# convert single precision floating point to half precision floating point

I am struggling to convert 32bit floating point to 16bit floating point with C.

I understand the concept of normalizing, denormalizing, etc.

But I failed to understand the below result.

This conversion complies with IEEE 754 standard. (using round-to-even mode)

``````32bit floating point
00110011 01000000 00000000 00000000

converted 16bit floating point
00000000 00000001
``````

This is the step what I've taken.

Given 32bit floating point's sign bit is 0, exp field is 102, rest is fraction bits field.

So exp field 102 has to be -127 bias, so it becomes -25, and it goes like below.

``````// since exp field is not zero, there will be leading 1.
1.1000000 00000000 00000000 * 2^(-25)
``````

When converting above number to half precision floating point, we have to plus bias (15) to the exponent to encode exp field.

so exp field is -10.

Since encoded exp field is smaller than 0, given 32bit floating point cannot be expressed successfully to the half precision floating point.

So I thought half precision floating point bit pattern will go like below

``````00000000 00000000
``````

But Why `00000000 00000001`?

I have read many articles that have been uploaded on stackoverflow, but they are just the code samples, not actually dealing with the internal behavior.

• Where does the 16-bit result come from? – Eric Postpischil Oct 5 at 17:10
• Please provide a complete citation and/or a complete quote that indicates that is the expected result, including any statements about what rounding mode is used. – Eric Postpischil Oct 5 at 17:15
• Yes, they look valid to me. – Eric Postpischil Oct 5 at 17:34
• Would that result be a subnormal/denormalized value? – 1201ProgramAlarm Oct 5 at 17:47
• With an exponent part of the 32bit float in the `0x1p-25` range, why would `0` be the closest respresentable value if the miminum value of a 16bit float is `0x1p-24`? Am I missing something ? – AugustinLopez Oct 5 at 19:00

Getting the biased exponent of -10, you need to create a denormalized number (with 0 in the exponent field), by shifting the mantissa bits right by 11. That gives you 00000 00000 11000... for the mantissa bits, which you then round up to 00000 00001 -- the smallest possible denorm number.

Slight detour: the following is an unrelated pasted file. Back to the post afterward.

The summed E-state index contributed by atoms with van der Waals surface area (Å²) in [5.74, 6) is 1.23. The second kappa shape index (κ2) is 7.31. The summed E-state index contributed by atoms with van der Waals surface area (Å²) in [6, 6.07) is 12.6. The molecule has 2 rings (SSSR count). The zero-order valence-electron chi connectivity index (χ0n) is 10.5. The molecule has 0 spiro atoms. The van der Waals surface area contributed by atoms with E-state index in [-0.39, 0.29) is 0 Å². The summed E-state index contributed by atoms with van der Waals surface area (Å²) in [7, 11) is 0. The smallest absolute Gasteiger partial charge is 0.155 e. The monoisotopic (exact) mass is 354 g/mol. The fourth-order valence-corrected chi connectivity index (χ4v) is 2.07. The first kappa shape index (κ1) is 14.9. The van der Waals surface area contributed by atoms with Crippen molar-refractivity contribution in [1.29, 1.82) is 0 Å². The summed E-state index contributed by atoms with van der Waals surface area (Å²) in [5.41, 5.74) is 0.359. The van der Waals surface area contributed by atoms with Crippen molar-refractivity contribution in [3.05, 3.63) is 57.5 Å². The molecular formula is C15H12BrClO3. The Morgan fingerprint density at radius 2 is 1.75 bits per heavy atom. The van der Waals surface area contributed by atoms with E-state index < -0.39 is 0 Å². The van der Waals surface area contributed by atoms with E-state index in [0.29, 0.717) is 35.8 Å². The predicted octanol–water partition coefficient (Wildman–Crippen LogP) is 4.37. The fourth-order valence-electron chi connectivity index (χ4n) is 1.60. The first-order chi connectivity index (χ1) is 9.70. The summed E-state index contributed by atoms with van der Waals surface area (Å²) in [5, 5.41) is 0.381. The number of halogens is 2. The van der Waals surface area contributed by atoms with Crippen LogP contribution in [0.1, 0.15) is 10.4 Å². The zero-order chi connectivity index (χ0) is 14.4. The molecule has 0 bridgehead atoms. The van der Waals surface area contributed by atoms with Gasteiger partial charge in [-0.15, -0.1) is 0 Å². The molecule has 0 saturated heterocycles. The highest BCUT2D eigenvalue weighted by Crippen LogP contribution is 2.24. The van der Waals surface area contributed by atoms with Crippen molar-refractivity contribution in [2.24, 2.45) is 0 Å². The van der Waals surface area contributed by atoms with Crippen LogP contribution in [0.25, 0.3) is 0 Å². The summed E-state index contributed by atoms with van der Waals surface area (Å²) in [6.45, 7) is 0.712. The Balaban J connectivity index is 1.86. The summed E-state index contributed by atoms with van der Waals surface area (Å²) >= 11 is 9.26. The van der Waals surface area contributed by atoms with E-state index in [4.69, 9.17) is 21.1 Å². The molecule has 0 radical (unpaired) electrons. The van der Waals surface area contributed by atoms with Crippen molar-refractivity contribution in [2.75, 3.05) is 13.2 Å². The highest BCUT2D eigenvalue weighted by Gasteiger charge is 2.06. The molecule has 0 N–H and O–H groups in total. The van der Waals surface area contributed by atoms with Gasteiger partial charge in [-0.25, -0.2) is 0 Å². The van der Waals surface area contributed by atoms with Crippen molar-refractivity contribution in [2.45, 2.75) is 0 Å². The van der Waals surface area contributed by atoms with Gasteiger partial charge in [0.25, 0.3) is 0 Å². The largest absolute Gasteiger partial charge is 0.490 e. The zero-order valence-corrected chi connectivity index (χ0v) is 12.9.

An IEEE fp number has a 1 bit sign, an n bit exponent field, and a m bit mantissa field. For the n bit exponent field, an all 1s value represent Inf or Nan and an all 0s value represents a denorm or zero (which depends on the mantissa bits). So only exponents in the range 1..2n-2 are valid for normalized numbers.

So when you calculate your "Normalized and biased" exponent, if it is ≤ 0, you need to generate a denorm (or zero) instead. The value for a normalized number is

-1S(1.0 + 2-mM)2E-bias

(where M is the value in the mantissa field treated as an unsigned integer and m is the number of mantissa bits -- some descriptions write this as 1.M). The value for a denorm is

-1S(0.0 + 2-mM)21-bias

That is, the exponent is the same as for a biased exponent value of 1, but the "hidden bit" (the extra bit added to the top of the mantissa) is treated as 0 instead of 1. So to convert your normalized number with the (biased) exponent of -10 to a denorm, you need to shift the mantissa (including the hidden 1 bit that is normally not stored) by 1 - -10 bits (that is, 11 bits) to get the mantissa value you want for denorm. Since this will always shift by at least one bit (for any biased exponent ≤ 0), it will shift a 0 into the hidden bit position, matching the denorm meaning of the mantissa. If the exponent is small enough it will shift completely out of the mantissa, giving you a 0 mantissa (which is a zero). But in you specific case, even though it shifts entirely out of the 10 (representable in fp16 format) bits, the guard bits are still 1s, so it rounds up to 1.

• Appreciate for your help. Actually I don't understand "by shifting the mantissa bits right by 11". Could you please tell me more in detail? Furthermore, do we need to create a denormalized number since biased exponent of -10 is smaller than zero? – jwkoo Oct 6 at 6:43
• A normalized number has a (biased) exponent in the range 1..2<sup>n</sup>-2 -- the 0 coed is reserved for denormalized numbers (and 0). So if the biased exponent you calculate >= 0, you can't make a normailzed number, and you have to make a denorm instead. – Chris Dodd Oct 6 at 18:11
• Thank you sir, you are more than a professor to me. – jwkoo Oct 7 at 5:58
• The reason why I'm asking this issue is that I am making a C program that converts a single precision floating point to half precision floating point. Professor adviced me to using union, but actually I hardly understand how union helps to solve this problem. So now I am trying to make an algorithm that takes every step that you've told(step by step). I may not ask this question to the stackoverflow directly because there might be any possibility to be treated to broad question or etc. May I ask you an idea which gives efficient problem solving algorithm with this issue? Thank you. – jwkoo Oct 7 at 6:05